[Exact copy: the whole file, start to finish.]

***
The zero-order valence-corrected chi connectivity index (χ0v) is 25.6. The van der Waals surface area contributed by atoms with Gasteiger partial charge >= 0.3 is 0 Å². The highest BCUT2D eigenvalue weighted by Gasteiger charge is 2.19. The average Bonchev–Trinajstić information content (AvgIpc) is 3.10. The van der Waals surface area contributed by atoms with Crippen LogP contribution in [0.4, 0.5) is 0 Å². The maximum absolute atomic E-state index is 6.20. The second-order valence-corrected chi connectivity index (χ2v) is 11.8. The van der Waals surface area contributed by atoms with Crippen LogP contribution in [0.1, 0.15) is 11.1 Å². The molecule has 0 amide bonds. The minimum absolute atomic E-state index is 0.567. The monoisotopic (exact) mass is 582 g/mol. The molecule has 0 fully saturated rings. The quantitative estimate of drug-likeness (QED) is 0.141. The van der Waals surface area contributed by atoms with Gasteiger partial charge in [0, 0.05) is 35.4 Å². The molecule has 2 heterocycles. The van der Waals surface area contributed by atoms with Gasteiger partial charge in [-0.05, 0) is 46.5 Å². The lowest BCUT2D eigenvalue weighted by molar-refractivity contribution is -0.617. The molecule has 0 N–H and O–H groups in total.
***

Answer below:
The zero-order valence-corrected chi connectivity index (χ0v) is 25.6. The van der Waals surface area contributed by atoms with Gasteiger partial charge >= 0.3 is 0 Å². The highest BCUT2D eigenvalue weighted by Gasteiger charge is 2.19. The average Bonchev–Trinajstić information content (AvgIpc) is 3.10. The van der Waals surface area contributed by atoms with Crippen LogP contribution in [0.4, 0.5) is 0 Å². The maximum absolute atomic E-state index is 6.20. The second-order valence-corrected chi connectivity index (χ2v) is 11.8. The van der Waals surface area contributed by atoms with Crippen LogP contribution in [0.1, 0.15) is 11.1 Å². The molecule has 0 amide bonds. The minimum absolute atomic E-state index is 0.567. The monoisotopic (exact) mass is 582 g/mol. The molecule has 0 fully saturated rings. The quantitative estimate of drug-likeness (QED) is 0.141. The van der Waals surface area contributed by atoms with Gasteiger partial charge in [0, 0.05) is 35.4 Å². The molecule has 2 heterocycles. The van der Waals surface area contributed by atoms with Gasteiger partial charge in [-0.05, 0) is 46.5 Å². The lowest BCUT2D eigenvalue weighted by molar-refractivity contribution is -0.617. The molecule has 0 N–H and O–H groups in total.